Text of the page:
Have you ever laughed at a toddler falling down? Whoa, easy! I mean after it was clear that they weren’t hurt? Have you ever noticed what happens when the toddler first makes the connection between their falling and your laughter? The kid stands up and falls again, right? This time on purpose. And you laugh a second time to placate the child’s first commitment to comedy. Then the third time, and the fourth, and the fifth, and on and on. Such a sight gag is only actually funny the first time, when the physical failing was real. The second time might be mildly bemusing as a milestone of observable cognitive development, but from there each mock-fall gets progressively less funny and exponentially more annoying.  We can all agree on this. Standardized failure isn’t really funny. So why the hell are we still acting like there’s anything fun about the Sharknado films?

Syfy

Syfy

For those who don’t know what Sharknado is, first of all: I envy you. Second, here’s an explanation: The cable network Syfy’s most recent schtick is built on a partnership with The Asylum, a film production company that specializes in Mock-busters and intentionally bad movies.  Every couple of months, the network goes all-in on a film from The Asylum that builds upon an absurd creature feature concept (see Mega Shark vs. Crocosaurus or Mega Python vs. Gatoroid)The most successful of all these has to be the Sharknado series, the third of which, Sharknado 3: Oh Hell No!, will air this Wednesday, July 22nd. The films are celebrated for their fake badness. Boasting casts of rightfully fallen stars, reality TV show contestants, and former celebrities, the Sharknado films exhibit deliberately hokey dialogue and distinctively terrible special effects.  These are the sort of things that heighten the viewing experience of actually bad films. In a more earnest context of failure, these elements add charm and humor, a testament to the filmmaker’s misunderstanding of film principle and construct, or evidence of failed creativity negotiating with a restrictive budget. But if that first part (earnestness) is missing, then the rest doesn’t stand up. Fans of these films might cite their lack of pretension, the makeshift community established by our collective agreement in these films being bad, except, the thing is, they’re not bad. They can’t actually be bad if bad is the goal.

That’s the problem with this sort of ironic arrangement. Irony, at its best, is a comedic tool best aimed at overwrought sentimentality, or overreaching and presumptuous standardized norms. But frequently, irony fires a scattershot and collaterally damages sincerity. In this sense, the Sharknado films in their bare demonstration of what bad films look like (a thing which we already know and don’t need demonstrated because bad films actually still exist) are absolutely pretentious and condescending. The Sharknado oeuvre is hollow and manipulative, more void of value even than the Wayans Brother’s brand of Scary Movie-type satire that adds a thin layer of editorial comedy atop horror movie emulation. Even the much-maligned Seltzer and Friedberg’s effortless satire (remember Date Movie or Epic Movie) still attempts to package its genre observations within a somewhat creative package, pushing built-in viewer knowledge and anticipation towards a punchline, albeit most often weakly, pointlessly, and offensively. The Asylum films, however, only ever directly rip-off big blockbuster titles on a cheap budget or copycat the observable elements of better bad movies (a figurative cup held low to collect the falling cash of better exercises in genre parody).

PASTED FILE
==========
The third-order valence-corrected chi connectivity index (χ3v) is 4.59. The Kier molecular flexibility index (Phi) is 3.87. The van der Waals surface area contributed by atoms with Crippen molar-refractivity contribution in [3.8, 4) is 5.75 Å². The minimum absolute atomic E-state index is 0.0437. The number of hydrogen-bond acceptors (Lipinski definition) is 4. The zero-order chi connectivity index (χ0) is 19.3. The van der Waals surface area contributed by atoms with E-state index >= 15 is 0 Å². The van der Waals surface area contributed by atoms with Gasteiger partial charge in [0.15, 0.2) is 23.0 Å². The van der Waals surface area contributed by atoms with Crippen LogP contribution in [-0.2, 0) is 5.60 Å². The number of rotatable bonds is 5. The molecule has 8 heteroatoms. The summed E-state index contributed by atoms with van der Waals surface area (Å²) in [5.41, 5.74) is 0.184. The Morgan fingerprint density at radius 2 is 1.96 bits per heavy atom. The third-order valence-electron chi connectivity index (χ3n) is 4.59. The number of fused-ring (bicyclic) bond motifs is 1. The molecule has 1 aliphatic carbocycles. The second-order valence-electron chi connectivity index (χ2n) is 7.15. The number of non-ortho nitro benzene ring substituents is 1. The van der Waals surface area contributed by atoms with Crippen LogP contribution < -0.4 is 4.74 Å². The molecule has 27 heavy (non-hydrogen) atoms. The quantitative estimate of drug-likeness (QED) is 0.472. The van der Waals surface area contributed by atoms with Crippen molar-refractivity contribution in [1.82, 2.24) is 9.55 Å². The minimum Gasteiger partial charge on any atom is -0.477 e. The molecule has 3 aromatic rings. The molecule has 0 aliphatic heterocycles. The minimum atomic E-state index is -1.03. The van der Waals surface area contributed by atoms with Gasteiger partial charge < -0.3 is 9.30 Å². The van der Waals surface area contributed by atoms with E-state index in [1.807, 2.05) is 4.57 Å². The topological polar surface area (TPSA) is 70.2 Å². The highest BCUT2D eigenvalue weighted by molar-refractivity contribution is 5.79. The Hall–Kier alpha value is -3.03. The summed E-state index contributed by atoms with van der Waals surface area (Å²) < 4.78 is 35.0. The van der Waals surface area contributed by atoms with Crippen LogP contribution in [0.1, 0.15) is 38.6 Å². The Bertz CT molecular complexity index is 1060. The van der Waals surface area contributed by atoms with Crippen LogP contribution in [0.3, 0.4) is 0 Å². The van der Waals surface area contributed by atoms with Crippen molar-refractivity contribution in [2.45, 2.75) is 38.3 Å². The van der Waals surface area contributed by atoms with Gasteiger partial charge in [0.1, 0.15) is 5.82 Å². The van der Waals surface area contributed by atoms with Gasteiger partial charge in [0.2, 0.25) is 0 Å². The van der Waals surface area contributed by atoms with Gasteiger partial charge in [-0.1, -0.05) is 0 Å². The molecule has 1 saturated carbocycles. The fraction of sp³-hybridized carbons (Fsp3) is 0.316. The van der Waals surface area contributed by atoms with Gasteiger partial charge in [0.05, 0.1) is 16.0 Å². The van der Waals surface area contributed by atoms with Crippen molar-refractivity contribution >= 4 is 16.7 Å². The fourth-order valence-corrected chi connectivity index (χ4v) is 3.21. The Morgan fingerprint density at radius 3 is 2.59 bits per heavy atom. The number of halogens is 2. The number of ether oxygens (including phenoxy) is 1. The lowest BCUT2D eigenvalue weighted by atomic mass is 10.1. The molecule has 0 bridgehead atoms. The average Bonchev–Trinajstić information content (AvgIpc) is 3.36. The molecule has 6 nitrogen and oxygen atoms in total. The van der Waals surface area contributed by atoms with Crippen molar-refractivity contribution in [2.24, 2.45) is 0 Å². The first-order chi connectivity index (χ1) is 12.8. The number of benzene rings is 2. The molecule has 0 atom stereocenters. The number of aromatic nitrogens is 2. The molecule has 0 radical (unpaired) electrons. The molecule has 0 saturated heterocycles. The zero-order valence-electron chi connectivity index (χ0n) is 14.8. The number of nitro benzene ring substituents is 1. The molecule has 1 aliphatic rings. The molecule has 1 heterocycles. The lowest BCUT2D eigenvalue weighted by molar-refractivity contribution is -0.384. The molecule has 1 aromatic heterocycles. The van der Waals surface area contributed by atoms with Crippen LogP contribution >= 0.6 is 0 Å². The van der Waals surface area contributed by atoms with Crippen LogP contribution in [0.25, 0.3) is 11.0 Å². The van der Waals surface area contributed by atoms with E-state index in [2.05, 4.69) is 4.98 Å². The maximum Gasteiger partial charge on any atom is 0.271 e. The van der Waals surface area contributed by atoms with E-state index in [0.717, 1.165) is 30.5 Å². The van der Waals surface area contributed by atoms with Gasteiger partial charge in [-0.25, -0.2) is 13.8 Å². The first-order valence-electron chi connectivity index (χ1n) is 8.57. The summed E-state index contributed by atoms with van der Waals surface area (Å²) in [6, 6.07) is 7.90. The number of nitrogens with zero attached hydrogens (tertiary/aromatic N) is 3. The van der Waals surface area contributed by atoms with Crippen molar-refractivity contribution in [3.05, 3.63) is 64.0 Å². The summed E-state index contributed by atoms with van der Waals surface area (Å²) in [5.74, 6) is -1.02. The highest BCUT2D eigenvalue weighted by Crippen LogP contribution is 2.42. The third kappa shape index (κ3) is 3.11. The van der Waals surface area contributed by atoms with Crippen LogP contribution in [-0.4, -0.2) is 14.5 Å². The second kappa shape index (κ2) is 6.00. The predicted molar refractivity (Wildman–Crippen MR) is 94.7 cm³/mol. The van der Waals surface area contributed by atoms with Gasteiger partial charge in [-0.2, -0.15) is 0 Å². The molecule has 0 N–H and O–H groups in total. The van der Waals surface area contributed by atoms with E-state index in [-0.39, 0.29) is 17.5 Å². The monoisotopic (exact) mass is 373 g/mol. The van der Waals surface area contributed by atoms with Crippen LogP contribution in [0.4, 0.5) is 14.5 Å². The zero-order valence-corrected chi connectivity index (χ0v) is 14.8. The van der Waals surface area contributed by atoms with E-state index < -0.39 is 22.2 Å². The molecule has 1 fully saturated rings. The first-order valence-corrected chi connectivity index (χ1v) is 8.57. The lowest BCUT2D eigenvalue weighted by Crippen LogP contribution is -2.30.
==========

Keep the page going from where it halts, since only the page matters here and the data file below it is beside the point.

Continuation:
SyFy

SyFy

This sort of non-creativity might be more forgivable were it not packaged by the Syfy network having co-opted the internet’s readiness to make anything and everything viral. This model of viral-for-the-sake-of-viral cheapens an already cheap product by confessing that neither the artists, the distributor, nor the network really care about the audience’s engagement with or enjoyment of the film and or product. The only thing that matters is that the film be watched and discussed as a product of bad taste and prurient disinterest via ironic detachment.  The whole phenomena is structured as a self-sustaining commercial, a brand-building ouroboros. The movie itself, the TV spots, the news coverage, the millions of tweets, the once-shining but now only vaguely familiar stars appearing on interview promotions, and even this article all achieve a similarly shallow goal: It all builds brand familiarity with the product being sold.

Tragically, all of this comes from a network which once served as a principled and sincere solace for fans of real science-fiction. The same network that once upon a time provided a line-up of original and syndicated fan favorites of classic sci-fi programing is observably deteriorating into cheap trend-riding, (Syfy is the official name and brand now, and that says enough in and of itself). At its peak, the then-labelled Sci-Fi Network was home to Mystery Science Theater 3000, one of the most enjoyable programs in the history of television and one that introduced its audience to sincerely bad movies in the most brilliant way imaginable. I implore anyone who reads this: Wednesday evening, instead of watching Sharknado 3: Oh Hell No!, watch or re-watch an episode of MST3k  for a much more dignified and substantial (not to mention funnier) viewing experience. Or, discover your own bad films: Miami Connection, Howard the Duck, Troll 2, Highlander 2, Battlefield Earth, or Reefer Madness, many of which are available on YouTube or Netflix, and each bearing more to offer viewers beyond participation in a mega-commercial for a generic re-brand of a once great network.

Featured Image: Sharknado 3: Oh Hell No!, SyFy